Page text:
Chicken soup has been used as a folk remedy for respiratory illnesses for a long time. In 2000, the scientific exploration of this claim began and has continued. Wikipedia reports, “Chicken soup has long been touted as a form of folk medicine to treat symptoms of the common cold and related conditions. In 2000, scientists at the University of Nebraska Medical Center in Omaha studied the effect of chicken soup on the inflammatory response in vitro. They found that some components of the chicken soup inhibit neutrophil migration, which may have an anti-inflammatory effect that could hypothetically lead to temporary ease from symptoms of illness. However, since these results have been obtained from purified cells (and directly applied), the diluted soup in vivo effect is debatable. The New York Times reviewed the University of Nebraska study, among others, in 2007 and concluded that “none of the research is conclusive, and it’s not known whether the changes measured in the laboratory really have a meaningful effect on people with cold symptoms.”.”1
Chicken soup is one of my favorite things to cook. The recipe below is meant to make a large pot of soup. It is a living recipe in the sense that the basic format stays the same but I will often rotate ingredients in or out of it. When I feel like more green vegetables I am likely to add bok choi or zuccini. Sometimes I add fingerling or yukon-gold potatoes. I often make a wild rice blend separately and add it to the finished product. Part of the fun of cooking this soup for me is the experimental factor.
One important way that I vary the recipe is by which Chinese herbs I choose to include in the soup. The varieties have to do with the ends that I am trying to achieve with the formula. It takes some skill to achieve this without making the soup inedible due to the strong flavors of Chinese herbs. Here are some simple herbal formulas you can experiment with:
Immune-boost: Huang Qi (astragalus root) 30g, Fang Feng (ledebouriella root) 10g, Bai Zhu (atractylodis macrocephelae) 10g (don’t use when you are already sick!)
Qi-boost: Huang Qi (astragalus root) 30g, Dang Shen (codonopsis root) 30g, Bai Zhu (atractylodis macrocephelae) 10g (don’t use when you are already sick!)
Blood-Builder: Gou Qi Zi (Goji berry, Chinese wolfberry) 30g, Hong Zao (jujube date) 15 pieces, Long Yan Rou (longan fruit) 15 pieces, Dang Gui Tou (head of Chinese angelica root) 1 piece
Lung Yin Vacuity (dry cough): Bai He (lilly bulb) 30g, Mai Men Dong (tuber ophiopogonis japonici) 15g, Jing Jie (Herba Seu Flos Schizonepetae Tenuifoliae) 15g
Insomnia: Suan Zao Ren (zizyphus seed) 15g, Wu Wei Zi (schizzandra berry) 15g, He Huan Pi (mimosa tree bark) 10g, Bai Zi Ren (biota seed) 10g
These are just some examples… there are many more possibilities! You will need to spend some time finding a reputable source of good quality Chinese herbs to purchase and use them in your soups. On to the recipe, below.
1 5-6 lb whole chicken
2 large yellow onions, chopped
2-3 large leeks, halved and sliced thickly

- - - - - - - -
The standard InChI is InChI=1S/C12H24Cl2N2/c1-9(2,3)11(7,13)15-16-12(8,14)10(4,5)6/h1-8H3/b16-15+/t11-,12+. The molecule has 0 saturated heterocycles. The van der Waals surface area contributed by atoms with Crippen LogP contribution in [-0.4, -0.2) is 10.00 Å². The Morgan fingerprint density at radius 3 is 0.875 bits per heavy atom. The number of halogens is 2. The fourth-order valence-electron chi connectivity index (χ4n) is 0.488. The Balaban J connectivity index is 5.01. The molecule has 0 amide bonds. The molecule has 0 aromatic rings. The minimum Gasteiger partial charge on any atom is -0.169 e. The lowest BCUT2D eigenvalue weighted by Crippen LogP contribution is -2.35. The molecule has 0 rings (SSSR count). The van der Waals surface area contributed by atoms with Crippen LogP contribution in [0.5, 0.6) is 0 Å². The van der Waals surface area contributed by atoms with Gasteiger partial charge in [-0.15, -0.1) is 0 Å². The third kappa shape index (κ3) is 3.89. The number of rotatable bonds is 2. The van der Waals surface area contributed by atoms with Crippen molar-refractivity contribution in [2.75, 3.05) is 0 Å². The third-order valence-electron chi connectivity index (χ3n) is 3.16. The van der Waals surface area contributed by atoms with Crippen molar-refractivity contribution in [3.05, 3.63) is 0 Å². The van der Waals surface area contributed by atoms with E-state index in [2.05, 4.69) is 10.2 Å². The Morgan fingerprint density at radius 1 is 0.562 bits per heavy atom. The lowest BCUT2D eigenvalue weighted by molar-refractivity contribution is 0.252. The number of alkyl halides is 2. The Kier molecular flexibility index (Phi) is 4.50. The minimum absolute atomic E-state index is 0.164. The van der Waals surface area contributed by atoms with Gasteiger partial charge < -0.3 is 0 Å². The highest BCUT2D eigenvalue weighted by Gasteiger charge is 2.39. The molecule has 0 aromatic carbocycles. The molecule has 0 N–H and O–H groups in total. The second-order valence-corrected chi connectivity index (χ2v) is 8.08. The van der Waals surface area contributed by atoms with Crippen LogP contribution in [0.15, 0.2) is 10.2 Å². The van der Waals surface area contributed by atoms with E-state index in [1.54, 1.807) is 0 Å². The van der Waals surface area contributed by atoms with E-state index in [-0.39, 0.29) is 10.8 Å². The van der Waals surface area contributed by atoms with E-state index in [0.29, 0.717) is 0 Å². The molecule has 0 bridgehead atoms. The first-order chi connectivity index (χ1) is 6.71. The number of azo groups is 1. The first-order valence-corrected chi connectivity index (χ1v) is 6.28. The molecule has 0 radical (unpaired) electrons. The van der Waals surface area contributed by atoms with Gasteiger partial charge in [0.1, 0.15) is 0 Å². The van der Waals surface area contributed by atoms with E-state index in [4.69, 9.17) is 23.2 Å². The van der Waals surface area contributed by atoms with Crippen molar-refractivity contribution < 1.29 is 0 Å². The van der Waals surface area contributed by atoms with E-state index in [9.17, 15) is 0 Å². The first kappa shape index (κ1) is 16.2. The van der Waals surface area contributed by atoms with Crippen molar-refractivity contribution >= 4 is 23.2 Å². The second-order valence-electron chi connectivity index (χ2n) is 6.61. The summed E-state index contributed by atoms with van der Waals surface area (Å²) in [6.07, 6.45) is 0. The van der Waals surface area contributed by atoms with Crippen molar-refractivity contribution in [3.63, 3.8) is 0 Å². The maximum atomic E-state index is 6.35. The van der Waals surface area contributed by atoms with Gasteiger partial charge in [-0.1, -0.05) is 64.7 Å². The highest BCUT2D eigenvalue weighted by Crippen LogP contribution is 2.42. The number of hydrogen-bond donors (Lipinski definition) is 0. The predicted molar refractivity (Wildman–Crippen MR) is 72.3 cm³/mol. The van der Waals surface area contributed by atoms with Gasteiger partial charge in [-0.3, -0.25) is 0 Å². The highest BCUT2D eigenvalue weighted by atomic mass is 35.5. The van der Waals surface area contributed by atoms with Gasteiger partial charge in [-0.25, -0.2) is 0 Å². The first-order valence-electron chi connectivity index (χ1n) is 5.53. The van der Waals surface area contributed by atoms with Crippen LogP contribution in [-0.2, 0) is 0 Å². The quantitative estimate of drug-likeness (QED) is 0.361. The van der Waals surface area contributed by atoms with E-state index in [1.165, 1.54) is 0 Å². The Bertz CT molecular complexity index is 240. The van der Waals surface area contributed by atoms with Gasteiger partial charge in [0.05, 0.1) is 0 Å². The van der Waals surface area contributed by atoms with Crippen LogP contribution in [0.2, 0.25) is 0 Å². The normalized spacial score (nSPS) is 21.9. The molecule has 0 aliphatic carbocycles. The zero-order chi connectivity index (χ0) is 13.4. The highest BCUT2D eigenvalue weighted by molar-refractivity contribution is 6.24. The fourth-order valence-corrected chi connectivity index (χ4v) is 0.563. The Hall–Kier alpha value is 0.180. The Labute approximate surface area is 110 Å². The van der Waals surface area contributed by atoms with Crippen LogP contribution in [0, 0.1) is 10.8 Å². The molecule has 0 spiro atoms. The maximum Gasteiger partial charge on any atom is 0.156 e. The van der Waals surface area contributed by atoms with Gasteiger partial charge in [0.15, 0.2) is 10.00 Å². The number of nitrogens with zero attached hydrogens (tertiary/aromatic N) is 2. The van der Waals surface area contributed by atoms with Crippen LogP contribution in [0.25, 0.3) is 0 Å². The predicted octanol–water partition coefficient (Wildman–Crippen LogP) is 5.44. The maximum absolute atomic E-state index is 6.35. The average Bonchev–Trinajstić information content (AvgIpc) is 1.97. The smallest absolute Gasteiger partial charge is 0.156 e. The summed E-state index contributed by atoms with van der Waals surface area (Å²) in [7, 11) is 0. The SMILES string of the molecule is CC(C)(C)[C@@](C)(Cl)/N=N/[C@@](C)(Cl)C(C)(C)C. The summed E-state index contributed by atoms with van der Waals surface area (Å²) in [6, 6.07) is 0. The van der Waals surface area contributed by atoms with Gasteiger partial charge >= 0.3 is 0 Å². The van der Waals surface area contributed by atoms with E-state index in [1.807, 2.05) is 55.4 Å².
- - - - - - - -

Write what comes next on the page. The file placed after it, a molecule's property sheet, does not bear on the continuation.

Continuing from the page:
2 bunches green onions, chopped
2-3 large shallots, chopped
1 head of garlic, sliced thickly
1 bunch celery, chopped
8-10 medium carrots, chopped
6 medium parsnips, chopped
3 to 4-inch piece of fresh ginger, 1/2 sliced thickly with skin, 1/2 peeled & julienned
2 Tbs Herbs De Provence, crushed in mortar with pistil
Chinese herbs (as above), washed & soaked
2 cartons Organic Chicken Stock
1.5 lbs Shiitake mushrooms
1/4 cup Tamari Sauce
3 Tbs Mirin
Wash and soak Chinese herbal formula for 30 minutes. Wash and chop and/or peel one onion & one shallot. Chop half the garlic, half the celery, half the carrots, half the parsnips and half the ginger. Remove the Shiitake stems and chop up the stems (they are used for the stock). Remove the root part of the leeks and wash. Remove the root and white parts of the green onions, wash them and chop them. Add all of these vegetables to a large soup pot (at least 6 qt sized or bigger). Remove the giblets from the chicken. Thoroughly rinse the chicken under cold running water. Place the chicken in the pot on top of the stock vegetables & Chinese herbs. Add water to cover the chicken or up to 1 inch below the top of the pot. Place the pot on high heat, cover and bring to a boil. Remove lid and turn down heat to medium-low (enough to maintain a mild boil). Boil for 30-40 minutes until the internal temperature of the chicken has reached 165 degrees F (as measured with a meat thermometer). While it’s boiling, use a large spoon to skim the surface of the grayish foam that accumulates. Carefully remove the chicken from the pot and place on a cutting board, let cool. Turn down the stove to low and allow the stock to simmer. Remove skin from the chicken and discard. Remove the meat from the bones and carcass and place in a Pyrex container with a sealing lid for refrigerator storage. Crack the bones and carcass and place back into the simmering stock. Simmer for an additional 40-60 minutes.
While the stock is simmering, wash, peel and/or chop and/or slice the remaining vegetables. Place the Shiitakes and the green onions in one bowl and the rest of the vegetables in another larger bowl, set aside. Take to pot off the heat and strain the stock. Discard the dregs of the stock vegetables, herbs, bones & carcass. Add vegetables & Herbs De Provence to the pot and pour the stock over them. Add Mirin and chicken stock (from containers) to bring volume back up to the top of the pot. Place back on the burner and bring to a boil. Lower heat to medium-low and boil for about 25 minutes. Remove the pot from the heat, uncovered. Add mushrooms, green onions, and Tamari and serve. Before refrigerating, let the soup cool down for at least 30 minutes. For each serving, add chicken meat from the separate container to taste.
Article Source by Scott A Whitfield